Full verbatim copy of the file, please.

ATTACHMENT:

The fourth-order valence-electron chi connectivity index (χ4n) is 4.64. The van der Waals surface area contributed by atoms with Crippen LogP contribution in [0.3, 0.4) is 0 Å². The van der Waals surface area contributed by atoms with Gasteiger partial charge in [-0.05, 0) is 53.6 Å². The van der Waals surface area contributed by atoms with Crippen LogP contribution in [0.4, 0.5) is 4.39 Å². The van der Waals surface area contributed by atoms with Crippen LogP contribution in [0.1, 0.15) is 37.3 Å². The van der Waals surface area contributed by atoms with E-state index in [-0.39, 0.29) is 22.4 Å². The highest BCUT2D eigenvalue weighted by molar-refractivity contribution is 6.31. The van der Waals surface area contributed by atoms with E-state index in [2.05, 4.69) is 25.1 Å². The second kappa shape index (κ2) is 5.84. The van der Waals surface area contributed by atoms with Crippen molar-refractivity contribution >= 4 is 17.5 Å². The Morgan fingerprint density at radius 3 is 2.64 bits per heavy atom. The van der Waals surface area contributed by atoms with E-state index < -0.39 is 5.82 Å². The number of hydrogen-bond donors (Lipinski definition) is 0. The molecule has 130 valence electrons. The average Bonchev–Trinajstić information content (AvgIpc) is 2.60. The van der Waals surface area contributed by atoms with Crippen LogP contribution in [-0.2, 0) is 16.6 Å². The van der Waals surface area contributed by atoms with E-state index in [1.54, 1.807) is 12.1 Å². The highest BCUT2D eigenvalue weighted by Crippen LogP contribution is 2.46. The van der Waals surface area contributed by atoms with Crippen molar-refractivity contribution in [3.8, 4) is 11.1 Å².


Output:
The fourth-order valence-electron chi connectivity index (χ4n) is 4.64. The van der Waals surface area contributed by atoms with Crippen LogP contribution in [0.3, 0.4) is 0 Å². The van der Waals surface area contributed by atoms with Gasteiger partial charge in [-0.05, 0) is 53.6 Å². The van der Waals surface area contributed by atoms with Crippen LogP contribution in [0.4, 0.5) is 4.39 Å². The van der Waals surface area contributed by atoms with Crippen LogP contribution in [0.1, 0.15) is 37.3 Å². The van der Waals surface area contributed by atoms with E-state index in [-0.39, 0.29) is 22.4 Å². The highest BCUT2D eigenvalue weighted by molar-refractivity contribution is 6.31. The van der Waals surface area contributed by atoms with E-state index in [2.05, 4.69) is 25.1 Å². The second kappa shape index (κ2) is 5.84. The van der Waals surface area contributed by atoms with Crippen molar-refractivity contribution >= 4 is 17.5 Å². The Morgan fingerprint density at radius 3 is 2.64 bits per heavy atom. The van der Waals surface area contributed by atoms with E-state index < -0.39 is 5.82 Å². The number of hydrogen-bond donors (Lipinski definition) is 0. The molecule has 130 valence electrons. The average Bonchev–Trinajstić information content (AvgIpc) is 2.60. The van der Waals surface area contributed by atoms with Crippen LogP contribution in [-0.2, 0) is 16.6 Å². The van der Waals surface area contributed by atoms with E-state index in [1.54, 1.807) is 12.1 Å². The highest BCUT2D eigenvalue weighted by Crippen LogP contribution is 2.46. The van der Waals surface area contributed by atoms with Crippen molar-refractivity contribution in [3.8, 4) is 11.1 Å².